Thursday, June 16, 2016


I saw THE ADVENTURES OF BUCKAROO BANZAI ACROSS THE 8TH DIMENSION when it was first released back in August, 1984. I watched it again the other day and my take on the film hasn't changed in the subsequent thirty-plus years. That is that this film was designed from the get go to be a freshly-minted, straight out-of-the-box manufactured cult film. Oh sure, director W.D. Richter has maintained otherwise but I know a cult film when I see one and BUCKAROO was a cult film then and it still is.

Cult films aren't necessarily a bad thing. They can keep what was initially a commercial failure alive well past it's original sell-by date. The people involved with cult films, the writers, directors, and actors, can enjoy a small but ferociously devoted audience of fans who embrace everything about the film. Cult films also profit not just from revenue generated by theatrical screenings and DVD sales. Many cult films have generated tie-in merchandise of all kinds including action figures, comic books, video games and more.

The primary evidence for BUCKAROO'S cult status is in the very way the film is structured. The film opens with a brief flashback scene using "home movies"of a young Buckaroo, his family and friends attempting a dangerous experiment to set the stage. Then it immediately cuts to present day where an adult Buckaroo is attempting to perform the same experiment by driving a vehicle that looks like a pickup truck mated with a space shuttle (it's a rig that prefigures Marty McFly's time traveling DeLorean in BACK TO THE FUTURE (1985)) through a mountain. The test succeeds but Buckaroo discovers a race of evil aliens that live within the spaces between solid matter.

But, as the screenplay by Earl Mac Rauch makes clear, this is not Buckaroo's first adventure. He's well known by everyone thanks to his fronting a rock and roll band, The Hong Kong Cavaliers as well as his work as a brilliant scientist and crime fighter. Buckaroo Banzai is an already established media hero in this world as evidenced by the presence of a Buckaroo video game and comic book. How many adventures he's already had we don't know but it's clear that "Across the 8th Dimension" is only his latest. And the end credits promise another forthcoming adventure, BUCKAROO BANZAI AGAINST THE WORLD CRIME LEAGUE, a sequel that, of course, was never produced.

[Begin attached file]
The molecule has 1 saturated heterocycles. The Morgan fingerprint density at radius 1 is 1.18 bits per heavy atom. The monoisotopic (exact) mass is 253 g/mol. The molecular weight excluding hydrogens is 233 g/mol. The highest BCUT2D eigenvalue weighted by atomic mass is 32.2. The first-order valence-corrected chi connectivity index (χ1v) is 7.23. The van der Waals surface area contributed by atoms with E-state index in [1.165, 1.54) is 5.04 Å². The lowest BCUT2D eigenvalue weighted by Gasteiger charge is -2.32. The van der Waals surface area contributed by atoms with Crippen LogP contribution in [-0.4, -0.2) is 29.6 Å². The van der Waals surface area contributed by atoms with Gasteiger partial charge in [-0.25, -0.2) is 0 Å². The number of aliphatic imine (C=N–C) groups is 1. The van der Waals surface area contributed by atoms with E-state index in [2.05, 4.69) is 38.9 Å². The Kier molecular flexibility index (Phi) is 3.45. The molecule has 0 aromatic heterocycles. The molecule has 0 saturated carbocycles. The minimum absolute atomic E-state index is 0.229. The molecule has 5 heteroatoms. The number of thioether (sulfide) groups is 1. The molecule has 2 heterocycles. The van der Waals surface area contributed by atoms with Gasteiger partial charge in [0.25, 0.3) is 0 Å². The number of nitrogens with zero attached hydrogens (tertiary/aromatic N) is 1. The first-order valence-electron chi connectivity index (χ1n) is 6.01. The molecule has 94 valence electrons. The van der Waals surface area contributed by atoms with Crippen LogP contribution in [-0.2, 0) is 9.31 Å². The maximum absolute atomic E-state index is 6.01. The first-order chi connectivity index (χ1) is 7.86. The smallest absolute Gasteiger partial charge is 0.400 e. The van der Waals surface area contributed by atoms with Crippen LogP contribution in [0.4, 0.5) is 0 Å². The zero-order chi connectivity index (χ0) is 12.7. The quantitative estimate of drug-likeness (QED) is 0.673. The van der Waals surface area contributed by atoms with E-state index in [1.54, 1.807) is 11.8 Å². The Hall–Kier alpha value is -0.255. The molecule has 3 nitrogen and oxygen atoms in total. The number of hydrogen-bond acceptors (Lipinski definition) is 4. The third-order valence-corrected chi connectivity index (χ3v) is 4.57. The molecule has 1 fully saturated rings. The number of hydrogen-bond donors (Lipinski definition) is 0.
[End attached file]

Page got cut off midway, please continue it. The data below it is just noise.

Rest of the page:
It's clear that Richter and Rauch conceived an ongoing series of films about this "Doc Savage" style hero for the '80s. We're left to wonder what all of the other films may have been like because this is the only one we have. BUCKAROO BANZAI is humorous in a gently amusing way. There are no real belly laughs to be had. It has some action scenes but they're not excitingly staged and shot. The special effects are good and the cast tries it's best to sell the material. The show is stolen by the villains, an unholy quartet of evil aliens played by Dan Hedaya, Vincent Schiavelli, Christopher Lloyd and John Lithgow (the latter two playing crazy as only they can). It's goofy, don't-take-this-shit-seriously fun but it's neither laugh-out-loud funny or edge-of-your-seat thrilling.

Your mileage may vary. I know the film has lots of die hard fans. It's not a bad little film and I commend Richter and Rauch for taking a chance with such offbeat material and an unconventional narrative conceit. It's definitely a cult film, a slice of '80s pop culture that holds up fairly well. Worth seeing once.

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